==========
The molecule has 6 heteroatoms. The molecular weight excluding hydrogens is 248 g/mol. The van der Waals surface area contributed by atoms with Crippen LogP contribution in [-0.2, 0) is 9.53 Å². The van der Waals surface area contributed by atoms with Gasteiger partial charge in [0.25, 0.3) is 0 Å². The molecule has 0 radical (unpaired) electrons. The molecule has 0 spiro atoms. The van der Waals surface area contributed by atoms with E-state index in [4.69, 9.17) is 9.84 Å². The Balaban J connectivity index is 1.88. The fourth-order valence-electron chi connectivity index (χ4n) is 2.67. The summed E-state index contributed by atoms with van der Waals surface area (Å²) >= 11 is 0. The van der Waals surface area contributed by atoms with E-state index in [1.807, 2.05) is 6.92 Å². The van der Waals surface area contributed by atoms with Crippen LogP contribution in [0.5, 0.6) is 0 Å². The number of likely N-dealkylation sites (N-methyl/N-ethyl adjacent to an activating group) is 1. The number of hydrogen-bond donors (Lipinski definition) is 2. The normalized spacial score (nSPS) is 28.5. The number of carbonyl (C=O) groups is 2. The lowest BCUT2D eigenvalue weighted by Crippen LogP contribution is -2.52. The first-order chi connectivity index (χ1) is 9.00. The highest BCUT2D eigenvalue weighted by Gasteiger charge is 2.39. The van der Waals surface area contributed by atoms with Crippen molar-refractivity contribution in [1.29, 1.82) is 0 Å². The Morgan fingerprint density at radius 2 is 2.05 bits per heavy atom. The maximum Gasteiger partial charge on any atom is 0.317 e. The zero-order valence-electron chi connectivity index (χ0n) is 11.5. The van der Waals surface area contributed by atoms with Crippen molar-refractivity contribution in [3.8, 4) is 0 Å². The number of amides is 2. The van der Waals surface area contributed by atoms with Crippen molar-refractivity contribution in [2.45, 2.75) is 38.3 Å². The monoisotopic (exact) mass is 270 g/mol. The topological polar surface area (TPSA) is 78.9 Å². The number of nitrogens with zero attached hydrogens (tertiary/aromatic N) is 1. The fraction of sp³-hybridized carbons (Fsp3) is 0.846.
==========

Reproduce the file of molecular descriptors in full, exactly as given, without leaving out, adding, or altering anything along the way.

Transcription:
The molecule has 6 heteroatoms. The molecular weight excluding hydrogens is 248 g/mol. The van der Waals surface area contributed by atoms with Crippen LogP contribution in [-0.2, 0) is 9.53 Å². The van der Waals surface area contributed by atoms with Gasteiger partial charge in [0.25, 0.3) is 0 Å². The molecule has 0 radical (unpaired) electrons. The molecule has 0 spiro atoms. The van der Waals surface area contributed by atoms with E-state index in [4.69, 9.17) is 9.84 Å². The Balaban J connectivity index is 1.88. The fourth-order valence-electron chi connectivity index (χ4n) is 2.67. The summed E-state index contributed by atoms with van der Waals surface area (Å²) >= 11 is 0. The van der Waals surface area contributed by atoms with E-state index in [1.807, 2.05) is 6.92 Å². The van der Waals surface area contributed by atoms with Crippen LogP contribution in [0.5, 0.6) is 0 Å². The number of likely N-dealkylation sites (N-methyl/N-ethyl adjacent to an activating group) is 1. The number of hydrogen-bond donors (Lipinski definition) is 2. The normalized spacial score (nSPS) is 28.5. The number of carbonyl (C=O) groups is 2. The lowest BCUT2D eigenvalue weighted by Crippen LogP contribution is -2.52. The first-order chi connectivity index (χ1) is 9.00. The highest BCUT2D eigenvalue weighted by Gasteiger charge is 2.39. The van der Waals surface area contributed by atoms with Crippen molar-refractivity contribution in [1.29, 1.82) is 0 Å². The Morgan fingerprint density at radius 2 is 2.05 bits per heavy atom. The maximum Gasteiger partial charge on any atom is 0.317 e. The zero-order valence-electron chi connectivity index (χ0n) is 11.5. The van der Waals surface area contributed by atoms with Crippen molar-refractivity contribution in [3.8, 4) is 0 Å². The number of amides is 2. The van der Waals surface area contributed by atoms with Crippen molar-refractivity contribution in [2.45, 2.75) is 38.3 Å². The monoisotopic (exact) mass is 270 g/mol. The topological polar surface area (TPSA) is 78.9 Å². The number of nitrogens with zero attached hydrogens (tertiary/aromatic N) is 1. The fraction of sp³-hybridized carbons (Fsp3) is 0.846.